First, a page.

To illustrate, the library manager may have two objectives in mind: (1) to decrease the net cost for providing access to materials and (2) to improve the effectiveness of service in providing that access. On the surface, the two objectives are likely to be in opposition, since decreases in costs are likely to result in decreases in services, but the potential solutions may in fact include some that can to some extent meet both objectives. The utility function is the means for bringing those two objectives into a single criterion for assessing the alternatives.

This example, simple though it is, highlights the difficulties in creating a utility function. First, note that while the first objective is, in principle, quantitative, with net cost measurable in dollars, the second may be essentially qualitative and not adequately assessable in numerical form. Second, note that identifying the relative importance of the two objectives, however they may be assessed, is a near impossibility. Indeed, in any real situation it may shift as the alternative answers represent different combinations of costs and effectiveness.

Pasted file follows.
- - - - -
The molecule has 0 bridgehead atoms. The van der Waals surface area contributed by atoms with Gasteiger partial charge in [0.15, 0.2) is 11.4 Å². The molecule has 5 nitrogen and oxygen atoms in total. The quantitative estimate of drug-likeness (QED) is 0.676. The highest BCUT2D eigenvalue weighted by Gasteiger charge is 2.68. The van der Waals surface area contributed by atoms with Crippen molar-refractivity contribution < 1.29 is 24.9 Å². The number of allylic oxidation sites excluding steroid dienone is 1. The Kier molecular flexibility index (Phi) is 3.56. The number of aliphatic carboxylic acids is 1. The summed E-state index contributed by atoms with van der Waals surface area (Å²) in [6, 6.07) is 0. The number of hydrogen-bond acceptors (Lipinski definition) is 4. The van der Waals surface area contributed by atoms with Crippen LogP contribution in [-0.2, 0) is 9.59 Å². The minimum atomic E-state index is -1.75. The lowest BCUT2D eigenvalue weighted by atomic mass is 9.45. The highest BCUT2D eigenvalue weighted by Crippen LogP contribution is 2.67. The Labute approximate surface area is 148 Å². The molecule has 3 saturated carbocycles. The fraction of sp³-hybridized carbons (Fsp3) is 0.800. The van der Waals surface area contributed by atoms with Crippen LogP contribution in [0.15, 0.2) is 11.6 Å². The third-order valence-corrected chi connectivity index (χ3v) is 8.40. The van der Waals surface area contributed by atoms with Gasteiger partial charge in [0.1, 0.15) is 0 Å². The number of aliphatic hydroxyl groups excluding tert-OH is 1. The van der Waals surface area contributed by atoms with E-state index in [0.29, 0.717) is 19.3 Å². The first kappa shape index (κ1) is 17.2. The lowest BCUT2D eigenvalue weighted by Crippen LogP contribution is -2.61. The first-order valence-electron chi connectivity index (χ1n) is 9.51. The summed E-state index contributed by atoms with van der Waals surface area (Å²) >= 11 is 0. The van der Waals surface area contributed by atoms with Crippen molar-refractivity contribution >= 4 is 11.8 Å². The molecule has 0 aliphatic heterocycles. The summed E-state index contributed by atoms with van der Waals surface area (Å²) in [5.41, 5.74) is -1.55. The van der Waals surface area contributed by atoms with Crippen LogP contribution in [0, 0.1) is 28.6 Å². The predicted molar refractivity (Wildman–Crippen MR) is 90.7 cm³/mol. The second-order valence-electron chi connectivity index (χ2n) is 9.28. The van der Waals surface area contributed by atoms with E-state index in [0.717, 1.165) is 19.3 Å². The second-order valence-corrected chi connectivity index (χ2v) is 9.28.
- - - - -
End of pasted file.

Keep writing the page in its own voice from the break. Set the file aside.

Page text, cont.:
Despite those difficulties, the process of modeling a decision-making problem requires that there be a utility function, and there are means for resolving the difficulties. First is to translate the problem of comparison among objectives into "quantitative/qualitative" ratios. In the example, that would become a "cost/effectiveness" ratio, a measure of "dollars per service provided." (3) Second is to translate, to the extent possible, the qualitative objectives into quantitative ones. In the example, this might be accomplished by translating "effectiveness" into a combination of measurable characteristics, such as "response time" and "frequency of satisfaction." Third, and most fundamental, is to translate the process of assessment into relative comparisons of alternative options, which might be represented by U(A) > U(B), with U(X) being the utility function, and U(A) and U(B) being the respective "values" for options A and B respectively.